Tag Archives: Connecticut


Subrogation Waiver Unconscionable in Residential Fuel Delivery Contract

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In a matter of first impression, the Superior Court of Connecticut (Superior Court), in American Commerce Ins., Co. v. Eastern Fuel Corp., No. CV-206109168-S, 2024 Conn. Super. LEXIS 380, held that a waiver of subrogation provision in a consumer fuel service/delivery contract violated public policy. The Superior Court overruled the motion for summary judgment filed by Eastern Fuel Corporation (Eastern) and determined that the clause was impermissible as the contract was entered into by two parties with unequal bargaining power.

American Commerce Insurance Company (American) provided property insurance to Arlene and James Hillas (the Insureds) for their home in Woodbridge, Connecticut. The Insureds hired Eastern to service their heating system on or around October 25, 2018. The service work at the property included inspecting the oil filters and flushing the fuel lines. On November 1, 2018, when the Insureds turned the heating system on for the first time that season, the two oil tanks on the property were allegedly full. After a series of deliveries, claims that the oil levels were lower than expected, discovering oil staining on the floor and Eastern’s replacement of the oil lines, Eastern delivered another 429 gallons. However, after the delivery, additional leaks were discovered relating to the oil line replacements. Ultimately, the Insureds submitted a claim to American and American paid in excess of $59,000 for the damage incurred.

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This entry was posted in Connecticut, Contracts, Public Policy, Subrogation, Uncategorized, Waiver of Subrogation and tagged , , , , , .
Signing Agreement

Eggshell Plaintiffs Can Help Maximize Your Subrogation Recovery to Include Building Code Upgrades

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In a recent unpublished opinion, Hale v. Bassette, No. HHD-CV-20-6124046-S, 2022 Conn. Super. LEXIS 2292, the Superior Court of Connecticut held that the plaintiff was entitled to recover building code upgrade costs associated with repairing a 150-year-old home damaged by the defendant’s negligence. In reaching its decision, the court applied the eggshell plaintiff doctrine, a legal principle that is more commonly applied in personal injury actions.  The doctrine says that a negligent defendant takes the injured plaintiff as he or she is found, making the defendant responsible for any injury that is magnified by the plaintiff’s pre-existing condition or injury.  The court found the fact that the home was 150 years old and susceptible to greater damage did not relieve the defendant of its obligation to make the plaintiff whole.

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Careless Smoking Causation Defense Goes Up in Smoke in Connecticut

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In Conn. Interlocal Risk Mgmt. Agency v. Jackson, 2019 Conn. LEXIS 230 (Sept. 1, 2019) (Conn. Interlocal), the Supreme Court of Connecticut considered a careless smoking case and whether, as a matter of first impression, Connecticut should adopt the alternative liability doctrine first set forth in Summers v. Tice, 199 P.2d 1 (Cal. 1948). Recognizing that the doctrine is a sound one, the court adopted it for cases proceeding in Connecticut. Continue reading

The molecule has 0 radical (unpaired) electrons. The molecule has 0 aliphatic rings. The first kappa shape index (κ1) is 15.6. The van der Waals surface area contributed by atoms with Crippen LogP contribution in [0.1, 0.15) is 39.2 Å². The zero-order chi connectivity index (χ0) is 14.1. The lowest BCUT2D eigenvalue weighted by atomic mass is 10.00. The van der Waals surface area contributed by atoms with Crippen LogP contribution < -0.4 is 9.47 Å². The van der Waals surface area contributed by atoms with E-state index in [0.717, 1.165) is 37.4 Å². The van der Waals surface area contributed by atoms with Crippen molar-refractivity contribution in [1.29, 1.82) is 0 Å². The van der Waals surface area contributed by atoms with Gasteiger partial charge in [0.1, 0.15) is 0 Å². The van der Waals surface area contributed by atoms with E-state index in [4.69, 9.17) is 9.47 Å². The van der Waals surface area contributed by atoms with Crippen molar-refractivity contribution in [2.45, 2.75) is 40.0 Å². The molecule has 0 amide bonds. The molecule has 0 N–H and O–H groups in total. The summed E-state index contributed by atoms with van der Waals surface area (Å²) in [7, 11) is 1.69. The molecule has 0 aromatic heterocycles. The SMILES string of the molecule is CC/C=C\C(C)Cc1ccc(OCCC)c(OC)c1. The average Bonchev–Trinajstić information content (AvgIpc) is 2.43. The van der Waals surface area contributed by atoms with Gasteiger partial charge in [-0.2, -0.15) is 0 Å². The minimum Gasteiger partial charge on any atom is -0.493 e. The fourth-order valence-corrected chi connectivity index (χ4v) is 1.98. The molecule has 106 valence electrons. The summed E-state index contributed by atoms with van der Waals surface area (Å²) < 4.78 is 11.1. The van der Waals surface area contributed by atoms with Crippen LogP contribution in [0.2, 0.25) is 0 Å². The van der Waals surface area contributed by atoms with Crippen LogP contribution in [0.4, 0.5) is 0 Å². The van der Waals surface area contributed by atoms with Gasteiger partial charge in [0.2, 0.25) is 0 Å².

This entry was posted in Connecticut, Negligence, Subrogation and tagged , , , .
Construction Defect

In Connecticut, Contractors and Subcontractors are Presumptively in Privity for Res Judicata Purposes

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While pursuing contractors and subcontractors separately can oftentimes be a strategic move in subrogation cases involving construction defects, attorneys must be aware that proceeding in a piecemeal fashion may result in claim preclusion in the later cases. In the case of Girolametti v. Michael Horton Assocs., 2019 Conn. LEXIS 172, 2019 WL 2559548, the Supreme Court of Connecticut considered whether the issuance of an arbitration decision involving the general contractor precluded subsequent claims against subcontractors who worked on the same project. The court held that, because the subcontractors were presumptively in privity with the general contractor for purposes of res judicata and there were no facts requiring the court to depart from that presumption, the doctrine of res judicata applied and precluded the plaintiff’s claims against the subcontractors. Continue reading

This entry was posted in Arbitration, Connecticut, Construction Defects, Res Judicata and tagged , , .
Water Loss

Connecticut Supreme Court Holds That Landlord’s Insurer Can Pursue Equitable Subrogation If Lease Requires Tenant Have Insurance and Holds Tenant Responsible for Damage

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In Amica Mutual Insurance Company v. Muldowney, 328 Conn. 428 (2018), the Connecticut Supreme Court considered whether a landlord’s insurance carrier could subrogate against the landlord’s tenants for property damage when the lease did not specifically authorize subrogation. The court held that, while subrogation was not expressly allowed, the language in the lease requiring the tenants to have liability insurance and holding them liable for damage was sufficient to overcome Connecticut’s common law presumption that a landlord’s carrier cannot subrogate against a tenant. This case emphasizes the importance of analyzing every aspect of a lease when determining the true intent of the parties with respect to subrogation. Continue reading

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